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The perennial question: To widen or to deepen?

EU enlargement / COMMENTARY
Fraser Cameron

Date: 22/09/2023
Ever since the founding of the EU, there has been a constant debate about the priority between enlargement and strengthening the institutions. In reality, they go hand in hand, hence the importance of starting a further discussion before the accession of any new members.

In 1991, Boris Johnson, the newly arrived Daily Telegraph correspondent in Brussels, took this author out for lunch and asked how the EU would cope with the prospect of enlarging to include members of the European Free Trade Association (EFTA). Reflecting the views of my then-boss, President Jacques Delors, who strongly favoured strengthening the institutions, I said we could manage enlargement with more qualified majority voting (QMV) in several new policy areas. Two days later, a front-page story in The Daily Telegraph was headed ‘Delors plans to rule Europe’ – and was subsequently used as a poster in the Danish referendum campaign on the Maastricht treaty, which was lost 51-49. Johnson, incidentally, said he was personally keen on enlarging the EU and showed no sign of his later Euroscepticism.

The widening-deepening debate has always been central to the development of the EU. President de Gaulle twice vetoed the UK’s attempts to join in the 1960s, arguing that Britain was too closely tied to the United States. There were also tough debates before the admission of Spain, Portugal, and Greece in the 1980s, and a view that Greece was admitted before it was ready to shore up its restored democracy.

Similar debates were heard before the Big Bang enlargement of 2004/2007, with a number of politicians questioning whether ‘shoring up democracy’ was a good enough reason for taking in ten new members after the collapse of communism in the East. One still hears doubters, given the backsliding of democratic norms in Poland, Hungary, and elsewhere.

Now, fuelled by the war in Ukraine, the debate has resurfaced with the discussion about the potential admission of Ukraine, Moldova, and the Western Balkans, who were promised more than 20 years ago that ‘their future was within the EU’. It is worth recalling that Türkiye has been waiting even longer!

Recently, the President of the European Council Charles Michel, has come out strongly in favour of ‘enlargement by 2030’ while French President Macron has repeated his calls for a multi-speed Europe. A variation has been put forward by Austrian Foreign Minister Alexander Schallenberg, who has proposed that the new candidates should join EU policy areas as soon as they are ready. Further interesting proposals in this vein have just been published by a group of experts at the request of Paris and Berlin. The Commission is sticking to its traditional ‘merit-based approach’ without regard to any specific timeline. The EU executive is due to issue its country reports next month, while the European Council is set to debate the issue in December. To date, there seems to be little sign of a consensus on how to move forward.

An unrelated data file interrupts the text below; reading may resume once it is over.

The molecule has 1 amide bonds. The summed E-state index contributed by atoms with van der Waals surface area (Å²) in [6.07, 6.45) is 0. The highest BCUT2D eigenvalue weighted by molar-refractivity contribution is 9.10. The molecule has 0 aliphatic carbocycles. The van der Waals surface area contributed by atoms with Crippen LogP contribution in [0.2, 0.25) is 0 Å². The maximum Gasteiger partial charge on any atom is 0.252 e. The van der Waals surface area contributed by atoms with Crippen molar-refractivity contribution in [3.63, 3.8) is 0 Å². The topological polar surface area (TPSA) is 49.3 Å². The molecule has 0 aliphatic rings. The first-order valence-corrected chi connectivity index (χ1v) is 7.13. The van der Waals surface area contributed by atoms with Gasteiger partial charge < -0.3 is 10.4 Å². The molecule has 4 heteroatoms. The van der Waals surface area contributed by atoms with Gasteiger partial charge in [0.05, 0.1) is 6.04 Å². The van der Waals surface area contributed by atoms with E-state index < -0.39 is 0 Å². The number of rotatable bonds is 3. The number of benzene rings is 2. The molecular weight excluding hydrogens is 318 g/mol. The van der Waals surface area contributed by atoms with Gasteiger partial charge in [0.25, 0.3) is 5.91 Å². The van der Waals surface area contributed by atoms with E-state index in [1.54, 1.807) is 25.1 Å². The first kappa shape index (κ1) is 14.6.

One of the key issues is how an EU of 35 member states would function. New members want to join an EU that is efficient and effective. But institutional reform has always been fraught with difficulties. In the 1990s, the EFTA countries fought tooth and nail to ensure they had a Commissioner. There was some tinkering with the voting system and the number of MEPs at Nice but no fundamental change. This made it more difficult to secure institutional reform prior to the Big Bang enlargement.

Among the more sensitive questions are: a) How would the European Council and Commission function with so many members? b) How to secure legitimacy for decisions when the balance would swing heavily towards the smaller member states? c) What would be the impact on the budget when the poorer new member states would be major beneficiaries of the funding for agriculture and regional development?

It is too easy to mouth support for enlargement without seeking to answer the above questions. The situation is even more difficult without any enthusiasm in the member states for treaty reform. However, the current treaties provide considerable scope for reform if there is the political will to move forward. For example, the passerelle clauses allowing increased scope for QMV in foreign and security policy have never been used, which is telling.

Any debate on enlargement might also touch on Brexit. The issue remains toxic in UK domestic politics, but after the next election and assuming a change of government, there could be scope for a closer UK-EU relationship. The UK has always been a champion of widening the EU and, even outside, continues to push for Ukraine and others to join. The future of the European Political Community might also play a role in enlargement discussions.

Thus, politicians and civil society have a duty to go beyond nice speeches about the geopolitical importance of enlargement and start discussing the nitty-gritty of how an enlarged EU would function. Previous enlargements have led to a deepening of the EU in policy areas such as research and regional policy, and this trend has continued under recent external influences, notably COVID-19 and the war in Ukraine. But the piecemeal approach can only go so far, and there needs to be a Europe-wide debate, involving as many citizens as possible, about the institutional reforms necessary to ensure the future, enlarged EU can continue to offer prosperity to its citizens and play a constructive role in global affairs.

This Commentary is part of the EPC’s ongoing Task Force on EU enlargement.

Fraser Cameron is a Senior Adviser at the European Policy Centre.

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